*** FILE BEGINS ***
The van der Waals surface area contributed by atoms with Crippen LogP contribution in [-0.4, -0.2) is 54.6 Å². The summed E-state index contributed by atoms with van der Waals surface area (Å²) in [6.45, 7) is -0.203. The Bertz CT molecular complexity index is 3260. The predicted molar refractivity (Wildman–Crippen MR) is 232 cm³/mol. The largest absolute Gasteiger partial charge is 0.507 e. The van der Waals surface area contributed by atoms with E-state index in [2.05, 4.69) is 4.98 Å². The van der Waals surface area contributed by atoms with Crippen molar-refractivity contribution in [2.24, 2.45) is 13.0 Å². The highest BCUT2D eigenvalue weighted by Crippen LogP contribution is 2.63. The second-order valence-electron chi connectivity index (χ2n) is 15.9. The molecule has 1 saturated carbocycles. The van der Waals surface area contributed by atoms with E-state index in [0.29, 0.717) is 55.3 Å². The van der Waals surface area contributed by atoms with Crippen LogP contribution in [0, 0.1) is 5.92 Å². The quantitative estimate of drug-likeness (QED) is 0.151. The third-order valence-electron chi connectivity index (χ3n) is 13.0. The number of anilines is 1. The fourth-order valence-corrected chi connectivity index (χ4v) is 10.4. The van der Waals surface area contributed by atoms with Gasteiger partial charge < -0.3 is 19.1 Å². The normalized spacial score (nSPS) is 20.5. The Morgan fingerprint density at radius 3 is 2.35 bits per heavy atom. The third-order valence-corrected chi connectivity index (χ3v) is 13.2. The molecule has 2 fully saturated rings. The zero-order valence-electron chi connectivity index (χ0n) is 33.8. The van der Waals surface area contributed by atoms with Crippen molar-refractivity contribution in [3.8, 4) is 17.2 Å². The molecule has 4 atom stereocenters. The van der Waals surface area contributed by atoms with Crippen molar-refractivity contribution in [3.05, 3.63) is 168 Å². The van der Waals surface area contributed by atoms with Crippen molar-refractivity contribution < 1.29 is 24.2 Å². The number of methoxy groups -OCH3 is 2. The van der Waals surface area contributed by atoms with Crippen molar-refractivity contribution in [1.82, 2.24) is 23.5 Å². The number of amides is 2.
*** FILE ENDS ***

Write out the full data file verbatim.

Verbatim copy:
The van der Waals surface area contributed by atoms with Crippen LogP contribution in [-0.4, -0.2) is 54.6 Å². The summed E-state index contributed by atoms with van der Waals surface area (Å²) in [6.45, 7) is -0.203. The Bertz CT molecular complexity index is 3260. The predicted molar refractivity (Wildman–Crippen MR) is 232 cm³/mol. The largest absolute Gasteiger partial charge is 0.507 e. The van der Waals surface area contributed by atoms with E-state index in [2.05, 4.69) is 4.98 Å². The van der Waals surface area contributed by atoms with Crippen molar-refractivity contribution in [2.24, 2.45) is 13.0 Å². The highest BCUT2D eigenvalue weighted by Crippen LogP contribution is 2.63. The second-order valence-electron chi connectivity index (χ2n) is 15.9. The molecule has 1 saturated carbocycles. The van der Waals surface area contributed by atoms with E-state index in [0.29, 0.717) is 55.3 Å². The van der Waals surface area contributed by atoms with Crippen LogP contribution in [0, 0.1) is 5.92 Å². The quantitative estimate of drug-likeness (QED) is 0.151. The third-order valence-electron chi connectivity index (χ3n) is 13.0. The number of anilines is 1. The fourth-order valence-corrected chi connectivity index (χ4v) is 10.4. The van der Waals surface area contributed by atoms with Gasteiger partial charge < -0.3 is 19.1 Å². The normalized spacial score (nSPS) is 20.5. The Morgan fingerprint density at radius 3 is 2.35 bits per heavy atom. The third-order valence-corrected chi connectivity index (χ3v) is 13.2. The molecule has 2 fully saturated rings. The zero-order valence-electron chi connectivity index (χ0n) is 33.8. The van der Waals surface area contributed by atoms with Crippen molar-refractivity contribution in [3.8, 4) is 17.2 Å². The molecule has 4 atom stereocenters. The van der Waals surface area contributed by atoms with Crippen molar-refractivity contribution in [3.05, 3.63) is 168 Å². The van der Waals surface area contributed by atoms with Crippen molar-refractivity contribution < 1.29 is 24.2 Å². The number of methoxy groups -OCH3 is 2. The van der Waals surface area contributed by atoms with Crippen molar-refractivity contribution in [1.82, 2.24) is 23.5 Å². The number of amides is 2.